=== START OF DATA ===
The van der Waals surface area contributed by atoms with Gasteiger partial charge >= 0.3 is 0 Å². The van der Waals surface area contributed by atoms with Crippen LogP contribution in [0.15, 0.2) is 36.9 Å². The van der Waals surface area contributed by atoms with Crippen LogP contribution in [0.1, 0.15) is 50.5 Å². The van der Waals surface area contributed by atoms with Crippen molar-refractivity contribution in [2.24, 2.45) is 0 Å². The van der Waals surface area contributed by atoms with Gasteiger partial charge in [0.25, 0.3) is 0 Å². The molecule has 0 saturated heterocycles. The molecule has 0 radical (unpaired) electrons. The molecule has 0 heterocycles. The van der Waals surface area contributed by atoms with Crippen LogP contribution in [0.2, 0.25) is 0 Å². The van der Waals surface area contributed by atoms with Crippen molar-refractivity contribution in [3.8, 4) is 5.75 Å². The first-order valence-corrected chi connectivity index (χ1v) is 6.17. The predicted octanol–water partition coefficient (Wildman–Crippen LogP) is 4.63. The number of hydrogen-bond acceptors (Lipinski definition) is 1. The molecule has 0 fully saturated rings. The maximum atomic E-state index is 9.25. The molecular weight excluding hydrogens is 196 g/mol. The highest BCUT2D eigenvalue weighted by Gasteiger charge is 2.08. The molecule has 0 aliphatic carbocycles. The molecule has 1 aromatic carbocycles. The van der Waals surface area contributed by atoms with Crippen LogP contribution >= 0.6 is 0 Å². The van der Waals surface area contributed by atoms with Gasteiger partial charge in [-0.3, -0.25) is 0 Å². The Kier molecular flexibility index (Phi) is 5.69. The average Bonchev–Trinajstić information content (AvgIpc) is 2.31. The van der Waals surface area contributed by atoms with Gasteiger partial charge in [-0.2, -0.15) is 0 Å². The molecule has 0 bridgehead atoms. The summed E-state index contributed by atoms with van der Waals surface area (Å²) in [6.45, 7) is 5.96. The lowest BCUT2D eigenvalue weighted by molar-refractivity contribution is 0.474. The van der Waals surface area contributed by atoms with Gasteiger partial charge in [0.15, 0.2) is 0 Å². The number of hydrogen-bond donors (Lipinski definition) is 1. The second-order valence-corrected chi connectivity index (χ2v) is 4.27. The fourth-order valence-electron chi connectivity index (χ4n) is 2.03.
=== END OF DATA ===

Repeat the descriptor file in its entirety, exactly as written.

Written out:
The van der Waals surface area contributed by atoms with Gasteiger partial charge >= 0.3 is 0 Å². The van der Waals surface area contributed by atoms with Crippen LogP contribution in [0.15, 0.2) is 36.9 Å². The van der Waals surface area contributed by atoms with Crippen LogP contribution in [0.1, 0.15) is 50.5 Å². The van der Waals surface area contributed by atoms with Crippen molar-refractivity contribution in [2.24, 2.45) is 0 Å². The van der Waals surface area contributed by atoms with Gasteiger partial charge in [0.25, 0.3) is 0 Å². The molecule has 0 saturated heterocycles. The molecule has 0 radical (unpaired) electrons. The molecule has 0 heterocycles. The van der Waals surface area contributed by atoms with Crippen LogP contribution in [0.2, 0.25) is 0 Å². The van der Waals surface area contributed by atoms with Crippen molar-refractivity contribution in [3.8, 4) is 5.75 Å². The first-order valence-corrected chi connectivity index (χ1v) is 6.17. The predicted octanol–water partition coefficient (Wildman–Crippen LogP) is 4.63. The number of hydrogen-bond acceptors (Lipinski definition) is 1. The molecule has 0 fully saturated rings. The maximum atomic E-state index is 9.25. The molecular weight excluding hydrogens is 196 g/mol. The highest BCUT2D eigenvalue weighted by Gasteiger charge is 2.08. The molecule has 0 aliphatic carbocycles. The molecule has 1 aromatic carbocycles. The van der Waals surface area contributed by atoms with Crippen LogP contribution >= 0.6 is 0 Å². The van der Waals surface area contributed by atoms with Gasteiger partial charge in [-0.3, -0.25) is 0 Å². The Kier molecular flexibility index (Phi) is 5.69. The average Bonchev–Trinajstić information content (AvgIpc) is 2.31. The van der Waals surface area contributed by atoms with Gasteiger partial charge in [-0.2, -0.15) is 0 Å². The molecule has 0 bridgehead atoms. The summed E-state index contributed by atoms with van der Waals surface area (Å²) in [6.45, 7) is 5.96. The lowest BCUT2D eigenvalue weighted by molar-refractivity contribution is 0.474. The van der Waals surface area contributed by atoms with Gasteiger partial charge in [0.15, 0.2) is 0 Å². The number of hydrogen-bond donors (Lipinski definition) is 1. The second-order valence-corrected chi connectivity index (χ2v) is 4.27. The fourth-order valence-electron chi connectivity index (χ4n) is 2.03.